The Open Geospatial Consortium (OGC) is organizing a Hackathon to capture developer insight into the draft standard for Web Feature Service (WFS) version 3 and is interested in your participation in this event. This draft standard is evolving in a quite unique fashion with respect to typical standard development and features OpenAPI / Swagger definition of the key service elements. This new approach to the development of WFS3 is based on ideas generated from the OGC/W3C Spatial Data Working Group on the Web Best Practices
, the OGC Geospatial API White Paper
, and the FGDC Application Programming Interface (API) assessment. Each of these reports recommended an emphasis on APIs in future OGC standards development including use of tools such as OpenAPI.
The WFS 3.0 core is found here:
An OGC Hackathon is a collaborative and inclusive event driven by innovative and rapid programming with minimum process and organization constraints to support the development of new applications and open standards.
The Hackathon scope will focus on the core API and insuring it is can access a wide variety of geospatial data. The scope of the event is proposed to include one or more servers using the OpenAPI / Swagger definition to allow client development and testing to understand if the definition method is useful and if it could be improved. Similarly, one or more servers may also provide WFS Core implementations for testing. Participants are welcome to bring partial or complete implementations of servers or clients for the current WFS Core.
The Hackathon is proposed for 6 and 7 March 2018 in Fort Collins, CO USA at the USGS Powell Center. There will be opportunity for joint discussion with all participants on the goals and objectives of the event as well as final briefing of findings and opinions of the participants. However, the majority of the time will be spent in collaboration between participants in active coding. The Hackathon will be run by Peter Vretanos and Clemens Portele from the OGC WFS-FES Standards Working Group.
Finally, if the fun of WFS 3.0 hacking is not enticement enough, Fort Collins offers — among other things -- a very vibrant microbrewery scene (see https://www.fortcollins-aletrail.com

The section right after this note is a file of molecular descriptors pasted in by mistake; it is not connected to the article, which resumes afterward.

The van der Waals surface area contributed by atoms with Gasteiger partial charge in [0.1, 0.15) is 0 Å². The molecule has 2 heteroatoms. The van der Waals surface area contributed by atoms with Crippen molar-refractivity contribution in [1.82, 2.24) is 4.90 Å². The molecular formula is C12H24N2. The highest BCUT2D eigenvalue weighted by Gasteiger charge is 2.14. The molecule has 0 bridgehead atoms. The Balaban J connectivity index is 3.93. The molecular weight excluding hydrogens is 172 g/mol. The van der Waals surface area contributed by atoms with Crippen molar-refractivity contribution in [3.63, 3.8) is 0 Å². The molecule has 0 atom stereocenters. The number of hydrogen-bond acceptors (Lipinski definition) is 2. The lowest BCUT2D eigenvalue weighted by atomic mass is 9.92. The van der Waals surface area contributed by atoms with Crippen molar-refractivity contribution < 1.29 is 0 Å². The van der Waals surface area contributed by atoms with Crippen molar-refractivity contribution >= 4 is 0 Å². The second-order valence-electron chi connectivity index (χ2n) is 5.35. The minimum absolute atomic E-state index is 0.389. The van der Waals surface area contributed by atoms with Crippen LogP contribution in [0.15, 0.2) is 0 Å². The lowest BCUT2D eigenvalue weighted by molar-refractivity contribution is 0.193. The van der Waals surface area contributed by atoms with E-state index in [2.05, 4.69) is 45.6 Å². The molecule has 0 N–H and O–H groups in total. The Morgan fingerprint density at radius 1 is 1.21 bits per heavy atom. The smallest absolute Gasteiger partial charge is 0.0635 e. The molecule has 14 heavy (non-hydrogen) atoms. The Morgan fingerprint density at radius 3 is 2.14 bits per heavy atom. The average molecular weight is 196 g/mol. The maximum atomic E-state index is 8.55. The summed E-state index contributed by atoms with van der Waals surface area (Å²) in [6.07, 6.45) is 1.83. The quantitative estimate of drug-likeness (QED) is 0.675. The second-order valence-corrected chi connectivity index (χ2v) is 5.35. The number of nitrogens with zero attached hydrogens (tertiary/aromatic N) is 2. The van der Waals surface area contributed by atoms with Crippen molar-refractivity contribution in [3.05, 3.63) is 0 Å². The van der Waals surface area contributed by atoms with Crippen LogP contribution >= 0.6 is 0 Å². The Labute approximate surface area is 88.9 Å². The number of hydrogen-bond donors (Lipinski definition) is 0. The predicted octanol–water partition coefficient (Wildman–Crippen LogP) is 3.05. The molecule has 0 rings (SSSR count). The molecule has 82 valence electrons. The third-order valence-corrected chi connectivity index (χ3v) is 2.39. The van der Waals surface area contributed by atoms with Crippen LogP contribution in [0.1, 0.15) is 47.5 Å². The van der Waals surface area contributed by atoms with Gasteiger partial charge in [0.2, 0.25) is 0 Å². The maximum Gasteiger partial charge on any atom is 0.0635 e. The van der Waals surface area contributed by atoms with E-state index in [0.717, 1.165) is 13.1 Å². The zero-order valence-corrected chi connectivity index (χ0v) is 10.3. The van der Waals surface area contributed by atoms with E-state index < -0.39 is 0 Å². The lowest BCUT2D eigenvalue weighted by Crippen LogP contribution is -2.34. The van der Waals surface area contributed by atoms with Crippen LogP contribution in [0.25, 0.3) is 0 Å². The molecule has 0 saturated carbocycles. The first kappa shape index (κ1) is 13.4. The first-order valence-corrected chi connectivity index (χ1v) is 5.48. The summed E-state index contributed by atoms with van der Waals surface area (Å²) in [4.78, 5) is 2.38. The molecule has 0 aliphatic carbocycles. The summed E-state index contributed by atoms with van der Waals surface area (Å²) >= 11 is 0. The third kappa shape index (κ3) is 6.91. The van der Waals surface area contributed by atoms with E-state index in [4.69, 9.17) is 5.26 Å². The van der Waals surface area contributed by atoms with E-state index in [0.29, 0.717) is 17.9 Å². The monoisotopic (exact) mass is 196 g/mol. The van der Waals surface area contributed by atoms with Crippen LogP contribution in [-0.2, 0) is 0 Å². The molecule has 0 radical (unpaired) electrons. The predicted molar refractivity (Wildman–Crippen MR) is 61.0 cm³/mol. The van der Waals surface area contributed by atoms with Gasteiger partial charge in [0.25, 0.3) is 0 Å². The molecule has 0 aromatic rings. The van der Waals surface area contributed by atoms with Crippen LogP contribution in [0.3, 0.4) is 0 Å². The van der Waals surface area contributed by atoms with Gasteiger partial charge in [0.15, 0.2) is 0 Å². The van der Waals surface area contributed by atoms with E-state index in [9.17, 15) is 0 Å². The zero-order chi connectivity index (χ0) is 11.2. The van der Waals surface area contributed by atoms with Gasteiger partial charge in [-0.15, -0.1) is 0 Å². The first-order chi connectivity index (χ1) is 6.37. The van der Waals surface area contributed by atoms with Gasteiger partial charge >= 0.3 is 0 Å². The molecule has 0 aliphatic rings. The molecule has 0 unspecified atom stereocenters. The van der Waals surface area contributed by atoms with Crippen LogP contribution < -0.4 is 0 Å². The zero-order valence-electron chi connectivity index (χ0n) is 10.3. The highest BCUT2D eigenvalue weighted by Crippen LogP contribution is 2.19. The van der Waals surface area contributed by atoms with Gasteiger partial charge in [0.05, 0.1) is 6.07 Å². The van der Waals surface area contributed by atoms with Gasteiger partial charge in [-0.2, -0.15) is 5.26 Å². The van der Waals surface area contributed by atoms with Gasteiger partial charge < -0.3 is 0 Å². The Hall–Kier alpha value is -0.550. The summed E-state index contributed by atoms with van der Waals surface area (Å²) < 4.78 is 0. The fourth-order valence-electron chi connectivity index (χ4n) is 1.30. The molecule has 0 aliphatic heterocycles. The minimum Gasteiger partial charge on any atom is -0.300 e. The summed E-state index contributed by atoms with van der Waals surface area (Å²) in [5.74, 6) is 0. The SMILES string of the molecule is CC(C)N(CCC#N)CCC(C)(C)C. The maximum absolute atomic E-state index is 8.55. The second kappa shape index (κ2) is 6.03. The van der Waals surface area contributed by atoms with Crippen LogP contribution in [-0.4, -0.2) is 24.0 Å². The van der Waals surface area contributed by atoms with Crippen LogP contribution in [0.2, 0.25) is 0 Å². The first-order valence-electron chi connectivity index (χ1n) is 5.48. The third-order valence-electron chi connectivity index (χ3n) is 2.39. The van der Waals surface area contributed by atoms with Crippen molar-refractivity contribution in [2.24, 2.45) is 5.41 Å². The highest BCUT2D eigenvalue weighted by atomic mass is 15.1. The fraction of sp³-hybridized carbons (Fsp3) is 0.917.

Please let us know if you are interested in this effort by filling out this form
Fort Collins is about an hour from the Denver International Airport. Denver is a major airport with good domestic and international connections (see: http://www.flydenver.com).
These are the two best ways to get from the airport to Fort Collins:
1. Shuttle services through Green Ride: http://greenrideco.com/. The shuttle drops passengers at the Hilton Hotel (recommended hotel) and runs on about an hourly schedule for $28 each way.
2. Car rental: exit the airport on Pena Blvd. and take the exit for E-470 toward Fort Collins. At I-25, exit North for Fort Collins and stay on I-25 for about 40 miles.
We recommend staying at the Hilton Hotel as it is a short walk to the Hackathon: http://www3.hilton.com/en/hotels/colorado/hilton-fort-collins-FNLCOHF/index.html.
There are plenty of other hotels in town, some of which are convenient to the Max bus which runs very close to the venue (http://www.ridetransfort.com/max)
U.S. Geological Survey Fort Collins Science Center
2150 Centre Avenue
Fort Collins, CO 80526
Breakfast, lunch, and breaks will be provided. We will have hosted drinks and dinner the night of the 6th. Good food is available a block East of the Hilton, including the two best taquerias (places that serve tacos, if you did not know!) in town, good sushi, and a great brewery (https://blackbottlebrewery.com/).
Public transport can get you to Old Town (the downtown area). Going further afield requires a car or bike. Fort Collins does have a great bike library (https://www.fcbikelibrary.org) for free use, although only the Old Town location is likely to be open in March.